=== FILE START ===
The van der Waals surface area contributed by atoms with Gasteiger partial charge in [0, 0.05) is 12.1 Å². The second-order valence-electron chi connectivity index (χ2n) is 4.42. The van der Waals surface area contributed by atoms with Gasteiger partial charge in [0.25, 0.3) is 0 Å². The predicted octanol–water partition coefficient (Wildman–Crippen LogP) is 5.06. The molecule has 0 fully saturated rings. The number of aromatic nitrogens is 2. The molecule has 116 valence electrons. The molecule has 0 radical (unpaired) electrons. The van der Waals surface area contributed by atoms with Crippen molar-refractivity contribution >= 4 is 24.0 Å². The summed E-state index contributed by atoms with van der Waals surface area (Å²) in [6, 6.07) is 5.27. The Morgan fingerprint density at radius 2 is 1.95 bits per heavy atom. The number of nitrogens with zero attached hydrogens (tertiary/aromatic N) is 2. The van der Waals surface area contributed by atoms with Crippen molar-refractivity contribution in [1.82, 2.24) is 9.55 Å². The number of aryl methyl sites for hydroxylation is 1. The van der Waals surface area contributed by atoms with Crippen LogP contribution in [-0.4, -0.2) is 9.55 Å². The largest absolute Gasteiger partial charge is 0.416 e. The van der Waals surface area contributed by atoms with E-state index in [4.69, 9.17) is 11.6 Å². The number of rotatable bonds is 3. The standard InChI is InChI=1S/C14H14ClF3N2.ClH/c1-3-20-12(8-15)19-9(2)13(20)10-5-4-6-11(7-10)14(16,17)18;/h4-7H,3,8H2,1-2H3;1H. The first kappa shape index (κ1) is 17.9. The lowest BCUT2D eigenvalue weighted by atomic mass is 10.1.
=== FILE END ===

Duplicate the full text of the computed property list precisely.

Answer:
The van der Waals surface area contributed by atoms with Gasteiger partial charge in [0, 0.05) is 12.1 Å². The second-order valence-electron chi connectivity index (χ2n) is 4.42. The van der Waals surface area contributed by atoms with Gasteiger partial charge in [0.25, 0.3) is 0 Å². The predicted octanol–water partition coefficient (Wildman–Crippen LogP) is 5.06. The molecule has 0 fully saturated rings. The number of aromatic nitrogens is 2. The molecule has 116 valence electrons. The molecule has 0 radical (unpaired) electrons. The van der Waals surface area contributed by atoms with Crippen molar-refractivity contribution >= 4 is 24.0 Å². The summed E-state index contributed by atoms with van der Waals surface area (Å²) in [6, 6.07) is 5.27. The Morgan fingerprint density at radius 2 is 1.95 bits per heavy atom. The number of nitrogens with zero attached hydrogens (tertiary/aromatic N) is 2. The van der Waals surface area contributed by atoms with Crippen molar-refractivity contribution in [1.82, 2.24) is 9.55 Å². The number of aryl methyl sites for hydroxylation is 1. The van der Waals surface area contributed by atoms with Crippen LogP contribution in [-0.4, -0.2) is 9.55 Å². The largest absolute Gasteiger partial charge is 0.416 e. The van der Waals surface area contributed by atoms with E-state index in [4.69, 9.17) is 11.6 Å². The number of rotatable bonds is 3. The standard InChI is InChI=1S/C14H14ClF3N2.ClH/c1-3-20-12(8-15)19-9(2)13(20)10-5-4-6-11(7-10)14(16,17)18;/h4-7H,3,8H2,1-2H3;1H. The first kappa shape index (κ1) is 17.9. The lowest BCUT2D eigenvalue weighted by atomic mass is 10.1.